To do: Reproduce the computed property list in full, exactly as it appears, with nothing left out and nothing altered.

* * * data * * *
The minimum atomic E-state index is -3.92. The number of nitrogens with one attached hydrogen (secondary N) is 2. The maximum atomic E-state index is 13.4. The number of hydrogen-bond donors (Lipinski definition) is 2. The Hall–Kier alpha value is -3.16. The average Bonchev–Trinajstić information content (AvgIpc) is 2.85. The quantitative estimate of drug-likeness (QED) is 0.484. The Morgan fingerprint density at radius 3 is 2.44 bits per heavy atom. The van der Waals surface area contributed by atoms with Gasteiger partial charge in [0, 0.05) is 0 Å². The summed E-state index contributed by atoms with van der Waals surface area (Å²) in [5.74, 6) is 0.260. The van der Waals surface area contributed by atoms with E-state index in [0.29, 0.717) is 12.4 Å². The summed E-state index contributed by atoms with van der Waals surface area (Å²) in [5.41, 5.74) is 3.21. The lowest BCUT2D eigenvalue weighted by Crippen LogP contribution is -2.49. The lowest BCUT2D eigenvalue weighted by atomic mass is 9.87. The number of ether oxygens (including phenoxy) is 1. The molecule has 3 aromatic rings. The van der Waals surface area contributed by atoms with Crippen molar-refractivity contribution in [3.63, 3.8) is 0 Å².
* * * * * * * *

The minimum atomic E-state index is -3.92. The number of nitrogens with one attached hydrogen (secondary N) is 2. The maximum atomic E-state index is 13.4. The number of hydrogen-bond donors (Lipinski definition) is 2. The Hall–Kier alpha value is -3.16. The average Bonchev–Trinajstić information content (AvgIpc) is 2.85. The quantitative estimate of drug-likeness (QED) is 0.484. The Morgan fingerprint density at radius 3 is 2.44 bits per heavy atom. The van der Waals surface area contributed by atoms with Gasteiger partial charge in [0, 0.05) is 0 Å². The summed E-state index contributed by atoms with van der Waals surface area (Å²) in [5.74, 6) is 0.260. The van der Waals surface area contributed by atoms with E-state index in [0.29, 0.717) is 12.4 Å². The summed E-state index contributed by atoms with van der Waals surface area (Å²) in [5.41, 5.74) is 3.21. The lowest BCUT2D eigenvalue weighted by Crippen LogP contribution is -2.49. The lowest BCUT2D eigenvalue weighted by atomic mass is 9.87. The number of ether oxygens (including phenoxy) is 1. The molecule has 3 aromatic rings. The van der Waals surface area contributed by atoms with Crippen molar-refractivity contribution in [3.63, 3.8) is 0 Å².